North Korea may have failed to put its latest rocket into space, but it flew twice as far as any other it's launched.
A watching world is complaining and calling for quick punishment, but likely unable to do anything about it.
Click the player to watch the report from CBN News Senior Washington Correspondent Paul Strand followed by Pat Robertson's comments on what North Korea hopes to gain with the missile launch.
The president's focus this weekend was on nuclear weapons, especially with the world all a'buzz over North Korea's Sunday missile launch.
"Certainly this launch does put them closer to being able to strike the United States," said the Brookings Institution's Michael O'Hanlon. "Certainly it gives them more capability. That they can stage rockets and more generally that they have got the basic concept correct."
Will U.N. Invoke Sanctions?
President Obama and his administration have called on the United Nations to act.
"It is our view that this action merits a clear and strong response from the U.N. Security Council," said U.S. Ambassador to the U.N. Susan Rice.
"Violations must be punished," Obama said. "Words must mean something. The world must stand together to prevent the spread of these weapons. Now is the time for a strong international response."
But it's likely little will happen, except talk. That's because China, North Korea's main protector in the security council, can veto any U.N. action.
"It's calling for calm," said Lingnan University professor Brian Bridges. "It's calling for restraint, but ultimately because it is the main provider of fuel and food to North Korea, it does have the key role to play in this. I think China will probably not take any strong action."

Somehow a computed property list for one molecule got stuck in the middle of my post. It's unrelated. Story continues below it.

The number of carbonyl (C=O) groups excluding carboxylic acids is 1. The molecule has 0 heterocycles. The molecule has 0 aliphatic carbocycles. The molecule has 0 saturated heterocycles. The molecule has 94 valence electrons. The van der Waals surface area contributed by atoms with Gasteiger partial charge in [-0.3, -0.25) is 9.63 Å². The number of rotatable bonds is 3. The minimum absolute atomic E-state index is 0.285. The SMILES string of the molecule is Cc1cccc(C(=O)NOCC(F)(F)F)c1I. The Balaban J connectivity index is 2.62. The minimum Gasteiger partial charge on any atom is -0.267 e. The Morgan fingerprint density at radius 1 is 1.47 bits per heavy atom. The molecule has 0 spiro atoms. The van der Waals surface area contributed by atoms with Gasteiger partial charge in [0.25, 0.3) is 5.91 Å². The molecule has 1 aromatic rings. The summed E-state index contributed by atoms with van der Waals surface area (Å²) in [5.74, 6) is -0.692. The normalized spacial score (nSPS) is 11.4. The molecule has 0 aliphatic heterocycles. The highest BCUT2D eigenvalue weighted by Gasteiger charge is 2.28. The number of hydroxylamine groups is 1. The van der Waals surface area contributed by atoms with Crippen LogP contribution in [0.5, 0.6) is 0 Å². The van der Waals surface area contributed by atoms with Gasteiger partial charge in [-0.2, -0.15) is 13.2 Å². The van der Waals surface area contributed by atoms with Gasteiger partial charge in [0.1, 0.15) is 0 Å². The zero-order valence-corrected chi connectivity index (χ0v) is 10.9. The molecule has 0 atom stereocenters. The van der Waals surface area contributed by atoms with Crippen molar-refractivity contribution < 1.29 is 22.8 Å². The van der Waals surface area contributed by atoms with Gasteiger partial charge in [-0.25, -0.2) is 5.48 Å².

Gingrich: U.S. Can't Afford to Wait Any Longer
But in the U.S., at least one Republican was saying he would have disabled the missile.
"We do not appreciate the scale of threat that is evolving on the planet," former House Speaker Newt Gingrich told Fox News Sunday. "And North Korea is a totally irresponsible dictatorship run by a person who is clearly out of touch with reality. And I think to say, 'We're now going to have another meeting of the U.N. to have another paper resolution that has meaningless effect' is very dangerous."
Gingrich went on to warn about the North Koreans.
"We have been talking about this since the Clinton administration," he said. "And they have been building nuclear weapons and building better and better missiles while we keep talking. And one morning, just like 9/11, there's going to be a disaster, and people are going to look around and say, 'Gosh, why didn't anyone think of that?'"
The Korean launch upstaged Obama's highly-publicized speech on nuclear disarmament.
"If we believe that the spread of nuclear weapons is inevitable, then we are admitting to ourselves that the use of nuclear weapons is inevitable," he said. "I'm not naive. This goal will not be reached quickly -- perhaps not in my lifetime. We have to insist, 'Yes, we can.'"
Obama suggested since the U.S. is the only nation to have ever actually used nuclear weapons, it is America's duty to lead the world towards nuclear disarmament.